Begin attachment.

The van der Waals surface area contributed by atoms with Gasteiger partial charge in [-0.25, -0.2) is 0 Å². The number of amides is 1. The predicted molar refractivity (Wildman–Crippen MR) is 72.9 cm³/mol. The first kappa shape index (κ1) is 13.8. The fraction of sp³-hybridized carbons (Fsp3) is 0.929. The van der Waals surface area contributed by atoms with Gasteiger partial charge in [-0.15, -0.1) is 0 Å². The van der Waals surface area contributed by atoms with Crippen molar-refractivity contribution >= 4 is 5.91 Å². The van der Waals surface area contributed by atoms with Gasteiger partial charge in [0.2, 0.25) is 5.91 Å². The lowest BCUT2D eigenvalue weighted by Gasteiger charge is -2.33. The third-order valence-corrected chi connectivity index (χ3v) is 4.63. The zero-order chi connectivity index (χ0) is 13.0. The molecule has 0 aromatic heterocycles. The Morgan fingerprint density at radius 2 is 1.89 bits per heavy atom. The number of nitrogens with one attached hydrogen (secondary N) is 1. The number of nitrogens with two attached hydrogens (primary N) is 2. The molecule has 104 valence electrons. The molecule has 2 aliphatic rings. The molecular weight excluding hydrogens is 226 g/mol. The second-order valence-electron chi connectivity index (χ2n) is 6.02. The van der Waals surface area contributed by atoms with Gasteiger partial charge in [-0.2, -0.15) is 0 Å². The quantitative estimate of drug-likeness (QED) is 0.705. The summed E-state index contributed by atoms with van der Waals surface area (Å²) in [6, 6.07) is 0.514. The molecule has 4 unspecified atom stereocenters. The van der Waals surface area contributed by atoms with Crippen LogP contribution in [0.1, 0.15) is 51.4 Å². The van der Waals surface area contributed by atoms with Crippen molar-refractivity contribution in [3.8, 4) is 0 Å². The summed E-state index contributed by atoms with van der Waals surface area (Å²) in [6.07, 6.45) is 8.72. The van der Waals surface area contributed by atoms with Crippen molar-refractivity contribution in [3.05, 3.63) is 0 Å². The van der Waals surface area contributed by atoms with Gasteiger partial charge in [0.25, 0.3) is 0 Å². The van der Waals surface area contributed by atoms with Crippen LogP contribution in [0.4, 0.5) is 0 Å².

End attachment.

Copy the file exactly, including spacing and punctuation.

The van der Waals surface area contributed by atoms with Gasteiger partial charge in [-0.25, -0.2) is 0 Å². The number of amides is 1. The predicted molar refractivity (Wildman–Crippen MR) is 72.9 cm³/mol. The first kappa shape index (κ1) is 13.8. The fraction of sp³-hybridized carbons (Fsp3) is 0.929. The van der Waals surface area contributed by atoms with Gasteiger partial charge in [-0.15, -0.1) is 0 Å². The van der Waals surface area contributed by atoms with Crippen molar-refractivity contribution >= 4 is 5.91 Å². The van der Waals surface area contributed by atoms with Gasteiger partial charge in [0.2, 0.25) is 5.91 Å². The lowest BCUT2D eigenvalue weighted by Gasteiger charge is -2.33. The third-order valence-corrected chi connectivity index (χ3v) is 4.63. The zero-order chi connectivity index (χ0) is 13.0. The molecule has 0 aromatic heterocycles. The Morgan fingerprint density at radius 2 is 1.89 bits per heavy atom. The number of nitrogens with one attached hydrogen (secondary N) is 1. The number of nitrogens with two attached hydrogens (primary N) is 2. The molecule has 104 valence electrons. The molecule has 2 aliphatic rings. The molecular weight excluding hydrogens is 226 g/mol. The second-order valence-electron chi connectivity index (χ2n) is 6.02. The van der Waals surface area contributed by atoms with Gasteiger partial charge in [-0.2, -0.15) is 0 Å². The quantitative estimate of drug-likeness (QED) is 0.705. The summed E-state index contributed by atoms with van der Waals surface area (Å²) in [6, 6.07) is 0.514. The molecule has 4 unspecified atom stereocenters. The van der Waals surface area contributed by atoms with Crippen LogP contribution in [0.1, 0.15) is 51.4 Å². The van der Waals surface area contributed by atoms with Crippen molar-refractivity contribution in [3.8, 4) is 0 Å². The summed E-state index contributed by atoms with van der Waals surface area (Å²) in [6.07, 6.45) is 8.72. The van der Waals surface area contributed by atoms with Crippen molar-refractivity contribution in [3.05, 3.63) is 0 Å². The van der Waals surface area contributed by atoms with Gasteiger partial charge in [0.25, 0.3) is 0 Å². The van der Waals surface area contributed by atoms with Crippen LogP contribution in [0.4, 0.5) is 0 Å².